4. Maria Rosa on November 24, 2011 at 7:01 PM

    A great post, and a great companion piece to Ben Aslinger’s earlier post.

    I was very open-minded about moving to Randomsville for my first real job. More than that. I was excited to move. Perhaps that was a strategic error on my part, and dispassionate open-mindedness would have been more sensible. That said, I remain hopeful and curious when I imagine where I might move (if I’m lucky enough to get the opportunity to do so again) for my next job.

    Shortly after arriving here though, I was asked by a colleague, who had also moved here from afar (not nearly as far as me) about five years previously, “So, how are you doing?” I told him I was doing fine. He was incredulous: “Really? You’re fine? You’re not traumatised? You’re not asking yourself ‘Oh-my-god-what-was-I thinking?!’” Nope – I told him – I’m basically fine. Then he nodded sagely, and told me that this was because I was still in “denial” about what I just done to myself, and proceeded to explain his theory that a major move of this ilk requires us to go through all the five Kubler-Ross stages, as we “grieve” for the life that we just walked out on. Then it was my turn to be incredulous. He was right though. I’ve been through them all:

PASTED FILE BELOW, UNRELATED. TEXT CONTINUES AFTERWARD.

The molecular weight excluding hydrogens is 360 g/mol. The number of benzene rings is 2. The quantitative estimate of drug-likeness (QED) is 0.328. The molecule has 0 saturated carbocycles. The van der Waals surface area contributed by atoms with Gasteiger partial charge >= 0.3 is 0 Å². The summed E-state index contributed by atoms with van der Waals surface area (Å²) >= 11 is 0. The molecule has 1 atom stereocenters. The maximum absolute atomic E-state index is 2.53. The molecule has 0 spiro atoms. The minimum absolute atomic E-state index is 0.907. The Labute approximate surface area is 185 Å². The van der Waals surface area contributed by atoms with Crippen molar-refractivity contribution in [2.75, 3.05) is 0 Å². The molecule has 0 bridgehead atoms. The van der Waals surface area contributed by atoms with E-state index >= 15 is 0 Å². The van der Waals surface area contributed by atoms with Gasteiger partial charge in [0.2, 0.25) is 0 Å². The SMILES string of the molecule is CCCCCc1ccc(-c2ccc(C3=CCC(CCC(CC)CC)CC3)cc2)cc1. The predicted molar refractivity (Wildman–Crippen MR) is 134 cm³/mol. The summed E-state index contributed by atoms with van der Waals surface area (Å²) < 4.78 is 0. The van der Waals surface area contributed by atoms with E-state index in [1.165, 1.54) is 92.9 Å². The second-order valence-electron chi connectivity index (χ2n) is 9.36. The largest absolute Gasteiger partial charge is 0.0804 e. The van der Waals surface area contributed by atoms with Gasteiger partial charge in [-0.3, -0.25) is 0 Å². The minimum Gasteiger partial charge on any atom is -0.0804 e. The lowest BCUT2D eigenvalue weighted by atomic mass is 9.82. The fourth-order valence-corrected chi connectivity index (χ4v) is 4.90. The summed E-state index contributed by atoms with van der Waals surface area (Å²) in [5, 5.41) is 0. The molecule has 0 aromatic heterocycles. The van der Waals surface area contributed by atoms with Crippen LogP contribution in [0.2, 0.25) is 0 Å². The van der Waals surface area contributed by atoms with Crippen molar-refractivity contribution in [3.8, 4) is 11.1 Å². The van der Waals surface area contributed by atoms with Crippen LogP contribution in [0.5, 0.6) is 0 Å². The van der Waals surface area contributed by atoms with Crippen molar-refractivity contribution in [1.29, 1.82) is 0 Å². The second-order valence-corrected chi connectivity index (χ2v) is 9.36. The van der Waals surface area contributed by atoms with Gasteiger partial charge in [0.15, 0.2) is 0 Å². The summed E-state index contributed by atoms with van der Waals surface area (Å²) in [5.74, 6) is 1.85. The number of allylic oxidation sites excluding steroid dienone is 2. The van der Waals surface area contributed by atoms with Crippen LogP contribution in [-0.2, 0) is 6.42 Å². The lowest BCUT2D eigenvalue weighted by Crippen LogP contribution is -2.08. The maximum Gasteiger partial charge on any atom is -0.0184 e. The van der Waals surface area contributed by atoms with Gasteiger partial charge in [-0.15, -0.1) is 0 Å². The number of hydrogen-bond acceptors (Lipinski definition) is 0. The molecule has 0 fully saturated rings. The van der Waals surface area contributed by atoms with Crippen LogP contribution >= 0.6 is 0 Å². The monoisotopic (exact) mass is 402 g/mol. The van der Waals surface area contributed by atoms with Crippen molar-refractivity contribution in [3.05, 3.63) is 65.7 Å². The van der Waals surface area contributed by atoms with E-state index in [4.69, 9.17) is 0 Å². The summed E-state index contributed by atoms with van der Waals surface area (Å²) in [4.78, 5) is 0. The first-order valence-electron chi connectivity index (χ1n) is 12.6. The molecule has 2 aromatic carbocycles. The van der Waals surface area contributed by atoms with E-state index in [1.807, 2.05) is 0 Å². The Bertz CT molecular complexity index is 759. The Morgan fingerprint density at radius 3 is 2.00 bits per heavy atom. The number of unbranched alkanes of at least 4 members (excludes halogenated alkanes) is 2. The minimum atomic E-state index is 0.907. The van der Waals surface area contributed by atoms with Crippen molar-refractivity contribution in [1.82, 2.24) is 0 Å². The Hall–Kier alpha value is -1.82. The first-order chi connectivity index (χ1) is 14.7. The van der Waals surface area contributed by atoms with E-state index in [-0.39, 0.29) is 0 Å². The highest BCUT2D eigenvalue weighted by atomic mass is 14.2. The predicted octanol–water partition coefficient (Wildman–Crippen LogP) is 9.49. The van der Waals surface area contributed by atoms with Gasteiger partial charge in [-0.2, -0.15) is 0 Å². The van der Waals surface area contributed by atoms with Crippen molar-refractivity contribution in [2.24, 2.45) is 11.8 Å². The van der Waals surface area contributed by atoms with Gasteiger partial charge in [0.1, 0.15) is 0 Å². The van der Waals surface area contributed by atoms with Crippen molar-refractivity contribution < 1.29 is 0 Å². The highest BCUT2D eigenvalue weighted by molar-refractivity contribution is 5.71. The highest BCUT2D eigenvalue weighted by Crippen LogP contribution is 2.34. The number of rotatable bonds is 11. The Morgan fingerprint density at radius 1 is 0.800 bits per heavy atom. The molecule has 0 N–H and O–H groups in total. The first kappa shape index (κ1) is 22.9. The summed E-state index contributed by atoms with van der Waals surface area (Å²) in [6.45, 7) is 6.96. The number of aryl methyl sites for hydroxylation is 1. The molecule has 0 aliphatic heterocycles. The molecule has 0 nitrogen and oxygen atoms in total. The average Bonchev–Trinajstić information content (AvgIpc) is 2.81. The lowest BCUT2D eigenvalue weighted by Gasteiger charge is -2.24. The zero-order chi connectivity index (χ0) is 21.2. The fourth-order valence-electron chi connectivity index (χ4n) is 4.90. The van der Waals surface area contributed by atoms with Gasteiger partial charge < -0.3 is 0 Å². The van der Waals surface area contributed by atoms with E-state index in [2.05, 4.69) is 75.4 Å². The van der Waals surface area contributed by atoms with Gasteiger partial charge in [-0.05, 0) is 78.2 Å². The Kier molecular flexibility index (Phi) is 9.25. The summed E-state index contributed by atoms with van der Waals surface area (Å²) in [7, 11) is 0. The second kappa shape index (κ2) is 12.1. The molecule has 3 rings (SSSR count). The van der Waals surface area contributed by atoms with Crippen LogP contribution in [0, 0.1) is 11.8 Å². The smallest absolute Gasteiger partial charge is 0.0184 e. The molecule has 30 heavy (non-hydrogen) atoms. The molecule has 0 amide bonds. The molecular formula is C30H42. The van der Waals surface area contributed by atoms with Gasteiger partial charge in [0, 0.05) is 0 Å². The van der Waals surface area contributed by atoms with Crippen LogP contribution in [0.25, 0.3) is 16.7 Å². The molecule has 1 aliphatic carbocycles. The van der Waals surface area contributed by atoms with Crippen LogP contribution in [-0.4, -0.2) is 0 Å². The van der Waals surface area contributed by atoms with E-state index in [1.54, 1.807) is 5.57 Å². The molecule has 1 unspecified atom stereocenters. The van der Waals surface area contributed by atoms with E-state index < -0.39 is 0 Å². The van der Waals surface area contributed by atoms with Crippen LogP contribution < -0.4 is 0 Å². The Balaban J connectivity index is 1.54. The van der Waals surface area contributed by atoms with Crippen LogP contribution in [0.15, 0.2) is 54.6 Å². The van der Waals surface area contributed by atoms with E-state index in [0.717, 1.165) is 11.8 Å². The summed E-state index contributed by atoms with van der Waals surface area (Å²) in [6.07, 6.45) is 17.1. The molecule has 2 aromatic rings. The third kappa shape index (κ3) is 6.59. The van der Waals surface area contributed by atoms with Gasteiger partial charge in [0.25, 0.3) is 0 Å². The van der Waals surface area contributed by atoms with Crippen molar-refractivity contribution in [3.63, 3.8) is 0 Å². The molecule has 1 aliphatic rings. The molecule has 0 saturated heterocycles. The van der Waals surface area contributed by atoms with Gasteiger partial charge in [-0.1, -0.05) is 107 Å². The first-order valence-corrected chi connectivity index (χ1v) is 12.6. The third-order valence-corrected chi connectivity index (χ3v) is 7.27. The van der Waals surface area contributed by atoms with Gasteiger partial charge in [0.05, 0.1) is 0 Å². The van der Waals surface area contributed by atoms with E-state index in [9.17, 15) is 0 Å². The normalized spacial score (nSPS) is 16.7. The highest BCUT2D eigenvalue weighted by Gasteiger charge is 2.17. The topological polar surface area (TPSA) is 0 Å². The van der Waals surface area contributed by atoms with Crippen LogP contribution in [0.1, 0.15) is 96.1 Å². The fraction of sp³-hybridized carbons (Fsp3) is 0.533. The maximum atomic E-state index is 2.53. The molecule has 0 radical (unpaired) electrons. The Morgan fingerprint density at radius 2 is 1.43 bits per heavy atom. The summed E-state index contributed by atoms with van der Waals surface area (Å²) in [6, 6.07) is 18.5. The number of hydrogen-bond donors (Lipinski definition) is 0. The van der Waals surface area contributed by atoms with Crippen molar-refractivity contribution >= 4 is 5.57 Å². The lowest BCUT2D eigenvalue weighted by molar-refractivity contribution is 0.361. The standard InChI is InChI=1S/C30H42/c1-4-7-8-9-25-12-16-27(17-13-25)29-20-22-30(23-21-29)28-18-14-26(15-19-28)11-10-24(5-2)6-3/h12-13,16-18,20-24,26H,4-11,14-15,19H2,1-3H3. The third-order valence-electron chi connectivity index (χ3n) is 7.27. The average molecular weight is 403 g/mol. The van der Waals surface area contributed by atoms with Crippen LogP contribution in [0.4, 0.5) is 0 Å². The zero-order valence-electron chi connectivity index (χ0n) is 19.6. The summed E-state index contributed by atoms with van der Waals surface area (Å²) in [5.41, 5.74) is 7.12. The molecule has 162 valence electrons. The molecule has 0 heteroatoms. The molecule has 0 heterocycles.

DENIAL: “I’m fine. Moving to the other side of the world on your own is EASY.”

    ANGER: “What is WRONG with this place?!!! Why does everyone drive like a LUNATIC?!!! Why can’t you buy milk in PINTS?!!!”

    BARGAINING: “Maybe I’ll just stay here for a year and then go back home and try my luck? Maybe I could offer to work for free at my local university back home? That wouldn’t be so bad, right? I could earn money by moonlighting at the local pub, couldn’t I?”

    DEPRESSION: “I hate this place. I will never get home. My life is over. This is the worst decision I have ever made.”